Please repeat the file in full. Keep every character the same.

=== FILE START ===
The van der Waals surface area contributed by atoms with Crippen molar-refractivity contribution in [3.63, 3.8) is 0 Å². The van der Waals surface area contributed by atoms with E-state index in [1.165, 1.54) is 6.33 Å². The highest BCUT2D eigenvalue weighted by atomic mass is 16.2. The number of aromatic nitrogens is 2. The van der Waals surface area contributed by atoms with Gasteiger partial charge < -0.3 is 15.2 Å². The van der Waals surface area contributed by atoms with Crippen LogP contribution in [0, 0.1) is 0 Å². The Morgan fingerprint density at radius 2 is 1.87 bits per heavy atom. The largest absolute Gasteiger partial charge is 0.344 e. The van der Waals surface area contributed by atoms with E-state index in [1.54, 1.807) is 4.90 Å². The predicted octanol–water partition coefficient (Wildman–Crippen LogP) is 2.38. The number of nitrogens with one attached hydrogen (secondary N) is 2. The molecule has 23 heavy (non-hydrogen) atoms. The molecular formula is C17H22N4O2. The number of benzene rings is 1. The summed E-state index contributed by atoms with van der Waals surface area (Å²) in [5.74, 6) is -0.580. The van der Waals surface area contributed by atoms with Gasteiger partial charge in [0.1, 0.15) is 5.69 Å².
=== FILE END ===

The van der Waals surface area contributed by atoms with Crippen molar-refractivity contribution in [3.63, 3.8) is 0 Å². The van der Waals surface area contributed by atoms with E-state index in [1.165, 1.54) is 6.33 Å². The highest BCUT2D eigenvalue weighted by atomic mass is 16.2. The number of aromatic nitrogens is 2. The van der Waals surface area contributed by atoms with Gasteiger partial charge < -0.3 is 15.2 Å². The van der Waals surface area contributed by atoms with Crippen LogP contribution in [0, 0.1) is 0 Å². The Morgan fingerprint density at radius 2 is 1.87 bits per heavy atom. The largest absolute Gasteiger partial charge is 0.344 e. The van der Waals surface area contributed by atoms with E-state index in [1.54, 1.807) is 4.90 Å². The predicted octanol–water partition coefficient (Wildman–Crippen LogP) is 2.38. The number of nitrogens with one attached hydrogen (secondary N) is 2. The molecule has 23 heavy (non-hydrogen) atoms. The molecular formula is C17H22N4O2. The number of benzene rings is 1. The summed E-state index contributed by atoms with van der Waals surface area (Å²) in [5.74, 6) is -0.580. The van der Waals surface area contributed by atoms with Gasteiger partial charge in [0.1, 0.15) is 5.69 Å².